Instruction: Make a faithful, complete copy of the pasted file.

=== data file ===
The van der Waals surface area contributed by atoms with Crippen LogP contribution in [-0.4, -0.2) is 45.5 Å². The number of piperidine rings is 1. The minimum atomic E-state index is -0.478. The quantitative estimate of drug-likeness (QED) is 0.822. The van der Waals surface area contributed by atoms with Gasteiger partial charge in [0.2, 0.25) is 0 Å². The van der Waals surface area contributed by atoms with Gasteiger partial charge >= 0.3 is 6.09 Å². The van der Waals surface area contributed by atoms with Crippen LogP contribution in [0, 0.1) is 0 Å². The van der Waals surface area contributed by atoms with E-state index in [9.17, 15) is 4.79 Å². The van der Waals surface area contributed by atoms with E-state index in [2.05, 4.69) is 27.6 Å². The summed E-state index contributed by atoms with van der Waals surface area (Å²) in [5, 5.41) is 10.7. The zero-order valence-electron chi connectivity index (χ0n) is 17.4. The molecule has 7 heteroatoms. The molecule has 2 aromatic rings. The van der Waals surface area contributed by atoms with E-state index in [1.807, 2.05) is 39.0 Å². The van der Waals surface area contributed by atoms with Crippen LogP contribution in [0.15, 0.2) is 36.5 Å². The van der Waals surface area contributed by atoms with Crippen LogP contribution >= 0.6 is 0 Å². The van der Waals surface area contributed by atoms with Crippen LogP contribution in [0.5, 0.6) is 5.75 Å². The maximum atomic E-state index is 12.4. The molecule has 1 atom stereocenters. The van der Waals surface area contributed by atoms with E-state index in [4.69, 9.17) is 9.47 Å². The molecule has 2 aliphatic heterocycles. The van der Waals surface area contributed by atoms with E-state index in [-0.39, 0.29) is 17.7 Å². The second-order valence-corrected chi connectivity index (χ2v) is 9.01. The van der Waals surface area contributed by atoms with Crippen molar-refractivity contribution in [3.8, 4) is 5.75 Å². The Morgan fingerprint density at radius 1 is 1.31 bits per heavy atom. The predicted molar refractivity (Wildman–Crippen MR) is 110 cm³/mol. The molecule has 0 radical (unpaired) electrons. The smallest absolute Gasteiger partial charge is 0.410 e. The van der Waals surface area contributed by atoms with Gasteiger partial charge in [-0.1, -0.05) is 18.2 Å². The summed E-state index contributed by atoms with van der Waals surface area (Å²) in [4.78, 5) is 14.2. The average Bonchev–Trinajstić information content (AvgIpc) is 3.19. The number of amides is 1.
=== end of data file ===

The van der Waals surface area contributed by atoms with Crippen LogP contribution in [-0.4, -0.2) is 45.5 Å². The number of piperidine rings is 1. The minimum atomic E-state index is -0.478. The quantitative estimate of drug-likeness (QED) is 0.822. The van der Waals surface area contributed by atoms with Gasteiger partial charge in [0.2, 0.25) is 0 Å². The van der Waals surface area contributed by atoms with Gasteiger partial charge >= 0.3 is 6.09 Å². The van der Waals surface area contributed by atoms with Crippen LogP contribution in [0, 0.1) is 0 Å². The van der Waals surface area contributed by atoms with E-state index in [9.17, 15) is 4.79 Å². The van der Waals surface area contributed by atoms with E-state index in [2.05, 4.69) is 27.6 Å². The summed E-state index contributed by atoms with van der Waals surface area (Å²) in [5, 5.41) is 10.7. The zero-order valence-electron chi connectivity index (χ0n) is 17.4. The molecule has 7 heteroatoms. The molecule has 2 aromatic rings. The van der Waals surface area contributed by atoms with E-state index in [1.807, 2.05) is 39.0 Å². The van der Waals surface area contributed by atoms with Crippen LogP contribution in [0.15, 0.2) is 36.5 Å². The van der Waals surface area contributed by atoms with Crippen LogP contribution >= 0.6 is 0 Å². The van der Waals surface area contributed by atoms with Crippen LogP contribution in [0.5, 0.6) is 5.75 Å². The maximum atomic E-state index is 12.4. The molecule has 1 atom stereocenters. The van der Waals surface area contributed by atoms with E-state index in [4.69, 9.17) is 9.47 Å². The molecule has 2 aliphatic heterocycles. The van der Waals surface area contributed by atoms with E-state index in [-0.39, 0.29) is 17.7 Å². The second-order valence-corrected chi connectivity index (χ2v) is 9.01. The van der Waals surface area contributed by atoms with Crippen molar-refractivity contribution in [3.8, 4) is 5.75 Å². The Morgan fingerprint density at radius 1 is 1.31 bits per heavy atom. The predicted molar refractivity (Wildman–Crippen MR) is 110 cm³/mol. The molecule has 0 radical (unpaired) electrons. The smallest absolute Gasteiger partial charge is 0.410 e. The van der Waals surface area contributed by atoms with Gasteiger partial charge in [-0.1, -0.05) is 18.2 Å². The summed E-state index contributed by atoms with van der Waals surface area (Å²) in [4.78, 5) is 14.2. The average Bonchev–Trinajstić information content (AvgIpc) is 3.19. The number of amides is 1.